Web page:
Trevor Manuel: 'Why did we tolerate Zuma's misrule for so long?'

2018-05-18 05:12
Former Cabinet minister Trevor Manuel. (News24)

Former Cabinet minister Trevor Manuel. (News24)

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Former Cabinet minister Trevor Manuel has often contemplated why Jacob Zuma's presidency was allowed to last for as long as it did - and he thinks Parliament may be partly to blame.

"The question I asked and asked, and a lot of other people would also, is: Why did we tolerate it (misrule) for as long as we did?" he told News24, after attending a memorial service for slain Rosalie Bloch and Aubrey Jackson in Cape Town on Thursday afternoon.

"There is no easy answer."

Zuma's tenure as president of the country lasted for nine years.

Manuel maintained that he did his best to ask Parliament to conduct oversight and pleaded with MPs from different parties to look at their roles and responsibilities differently.

"That's the heart of the failure we are living in, [it] is a Parliament that went to sleep for too long."

Manuel unapologetically spoke out earlier this week when he said Zuma's presidency was a total disaster for South Africa.

READ: Zuma's presidency was a total disaster – Trevor Manuel

He had been detailing his tenure under Zuma in a keynote address at the Archbishop Thabo Makgoba Development Trust Public Lecture at the University of the Western Cape.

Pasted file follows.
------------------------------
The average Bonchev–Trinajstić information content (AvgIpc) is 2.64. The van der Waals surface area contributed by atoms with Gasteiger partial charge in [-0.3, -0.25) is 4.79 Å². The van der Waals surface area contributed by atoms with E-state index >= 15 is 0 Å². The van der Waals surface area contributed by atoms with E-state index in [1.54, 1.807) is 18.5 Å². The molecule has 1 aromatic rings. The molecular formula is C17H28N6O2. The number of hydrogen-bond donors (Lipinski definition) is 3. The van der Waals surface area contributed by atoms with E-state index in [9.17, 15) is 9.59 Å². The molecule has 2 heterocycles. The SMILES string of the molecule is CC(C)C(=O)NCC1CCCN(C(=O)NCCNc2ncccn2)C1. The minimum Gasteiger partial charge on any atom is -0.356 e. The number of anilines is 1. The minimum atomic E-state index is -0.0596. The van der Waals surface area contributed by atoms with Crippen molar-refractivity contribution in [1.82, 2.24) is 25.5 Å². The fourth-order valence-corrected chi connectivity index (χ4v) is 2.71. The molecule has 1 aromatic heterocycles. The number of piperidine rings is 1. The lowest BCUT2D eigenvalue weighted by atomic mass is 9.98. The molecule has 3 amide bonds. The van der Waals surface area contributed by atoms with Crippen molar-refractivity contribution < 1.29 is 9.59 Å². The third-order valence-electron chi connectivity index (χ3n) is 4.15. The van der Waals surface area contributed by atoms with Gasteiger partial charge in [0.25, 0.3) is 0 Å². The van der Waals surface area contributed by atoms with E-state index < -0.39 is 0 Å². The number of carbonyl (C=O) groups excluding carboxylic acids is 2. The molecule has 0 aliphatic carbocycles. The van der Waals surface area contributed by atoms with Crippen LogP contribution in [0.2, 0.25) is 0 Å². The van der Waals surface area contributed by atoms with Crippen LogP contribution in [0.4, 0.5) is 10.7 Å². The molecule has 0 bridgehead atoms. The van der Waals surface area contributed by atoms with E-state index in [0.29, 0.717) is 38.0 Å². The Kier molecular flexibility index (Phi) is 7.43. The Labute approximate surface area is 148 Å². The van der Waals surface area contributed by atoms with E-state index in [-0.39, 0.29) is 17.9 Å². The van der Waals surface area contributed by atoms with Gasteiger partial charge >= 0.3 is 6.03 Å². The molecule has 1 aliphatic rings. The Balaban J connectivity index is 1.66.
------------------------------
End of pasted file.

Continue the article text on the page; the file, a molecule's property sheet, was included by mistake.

On Thursday, he explained that the biggest disaster was Zuma's "corruption".

He could not understand how some people were appointed into positions and what they were expected to do.

Ministers did not sit in every Cabinet meeting and give a detailed report of what they were doing as there was an expectation that they would do their jobs.

"The Constitution expects that people of a much higher calibre will serve and serve in the interest of service to humanity."

Manuel added that Zuma's misrule would be felt for some time.

"It is going to impact on the quality of life for the poorest South Africans."

He believed the commission of inquiry into state capture headed by Deputy Chief Justice Raymond Zondo, was going to play an important role.

"Hopefully, there will be teams of smart prosecutors standing right by to pick up what emerges from the state of capture commission and hopefully, there will be bodies of work by other commissions who extend this, because we must get into every local authority and province," he said.

"It (the mandate) needs to be broadened and deepened and the response must be swift."

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Read more on:    trevor manuel  |  jacob zuma

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